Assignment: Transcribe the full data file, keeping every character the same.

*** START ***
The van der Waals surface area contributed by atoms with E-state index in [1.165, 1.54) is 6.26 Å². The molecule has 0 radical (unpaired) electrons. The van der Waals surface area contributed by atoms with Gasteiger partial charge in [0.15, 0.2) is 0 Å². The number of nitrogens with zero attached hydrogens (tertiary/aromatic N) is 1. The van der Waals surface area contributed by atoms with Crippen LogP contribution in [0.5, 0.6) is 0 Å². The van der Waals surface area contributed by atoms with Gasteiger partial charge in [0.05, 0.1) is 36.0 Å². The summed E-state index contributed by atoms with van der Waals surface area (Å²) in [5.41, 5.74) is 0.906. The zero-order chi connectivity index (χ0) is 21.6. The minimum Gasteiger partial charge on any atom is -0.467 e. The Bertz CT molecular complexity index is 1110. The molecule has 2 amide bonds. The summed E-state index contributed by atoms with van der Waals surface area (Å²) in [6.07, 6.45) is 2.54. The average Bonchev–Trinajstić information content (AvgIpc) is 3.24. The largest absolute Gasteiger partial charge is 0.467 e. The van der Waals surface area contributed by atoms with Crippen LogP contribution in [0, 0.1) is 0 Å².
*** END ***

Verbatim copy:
The van der Waals surface area contributed by atoms with E-state index in [1.165, 1.54) is 6.26 Å². The molecule has 0 radical (unpaired) electrons. The van der Waals surface area contributed by atoms with Gasteiger partial charge in [0.15, 0.2) is 0 Å². The number of nitrogens with zero attached hydrogens (tertiary/aromatic N) is 1. The van der Waals surface area contributed by atoms with Crippen LogP contribution in [0.5, 0.6) is 0 Å². The van der Waals surface area contributed by atoms with Gasteiger partial charge in [0.05, 0.1) is 36.0 Å². The summed E-state index contributed by atoms with van der Waals surface area (Å²) in [5.41, 5.74) is 0.906. The zero-order chi connectivity index (χ0) is 21.6. The minimum Gasteiger partial charge on any atom is -0.467 e. The Bertz CT molecular complexity index is 1110. The molecule has 2 amide bonds. The summed E-state index contributed by atoms with van der Waals surface area (Å²) in [6.07, 6.45) is 2.54. The average Bonchev–Trinajstić information content (AvgIpc) is 3.24. The largest absolute Gasteiger partial charge is 0.467 e. The van der Waals surface area contributed by atoms with Crippen LogP contribution in [0, 0.1) is 0 Å².